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This must qualify as one of the best wine funnels I have had, and I have had a good many. It is very well made from heavy-gauge silver and is in excellent condition. The lower section of the bowl and the upper area of the spout are well reeded, the latter being cast. The tip of the spout has not been shortened and repaired as so many have; it is in almost pristine condition. The rim of the bowl is reeded, while that of the strainer is corded and retains its original 'tang' - the small element that allows the strainer to hang over a bowl. The tang is engraved with a monogram (JES). The strainer also retains its muslin ring - a narrow ring of silver which allows a piece of muslin to be held inside the funnel for fine filtering. These are often missing.
The one element of the funnel which is less than perfect is the hallmarks. They are clear and can be read, but the date-letter is lightly struck, although it can be deduced. The mark of John Robins is overstriking that of another maker (a common practice in Georgian London) whose surname had the initial 'T'.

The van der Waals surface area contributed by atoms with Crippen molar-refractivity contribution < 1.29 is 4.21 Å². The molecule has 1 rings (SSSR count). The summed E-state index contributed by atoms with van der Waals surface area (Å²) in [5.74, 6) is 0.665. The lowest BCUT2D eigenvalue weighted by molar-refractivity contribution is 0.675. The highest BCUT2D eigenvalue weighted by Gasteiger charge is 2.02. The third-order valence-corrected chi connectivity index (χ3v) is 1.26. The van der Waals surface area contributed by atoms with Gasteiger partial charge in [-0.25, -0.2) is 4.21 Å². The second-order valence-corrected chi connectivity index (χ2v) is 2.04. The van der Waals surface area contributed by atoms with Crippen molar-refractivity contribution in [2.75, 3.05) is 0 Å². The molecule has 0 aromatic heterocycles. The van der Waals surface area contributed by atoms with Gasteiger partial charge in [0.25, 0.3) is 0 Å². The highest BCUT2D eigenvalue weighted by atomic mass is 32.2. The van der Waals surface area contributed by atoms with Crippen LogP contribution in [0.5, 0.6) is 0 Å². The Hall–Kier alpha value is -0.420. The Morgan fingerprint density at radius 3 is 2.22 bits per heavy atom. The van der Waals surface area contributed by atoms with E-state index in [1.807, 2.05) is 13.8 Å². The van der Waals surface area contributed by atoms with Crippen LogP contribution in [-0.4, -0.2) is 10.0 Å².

One has to remember that the maker struck his mark on the unfinished funnel (or any other piece of silver),before it was sent to be assayed and have the hallmarks stamped. This had the effect of creating quite a dent in the silver, so it was returned to the silversmith who straightened out the dents caused by striking the hallmarks and his own before it was given a final polish. It was in these last stages of production that silver marks were usually degraded, sometimes to the point of illegibility.
If I did not already have one, I would be sorely tempted to keep this funnel for myself, but I must let someone else have the pleasure!
London 1817, by John Robins, 143 grams, 4 oz.12 dwt.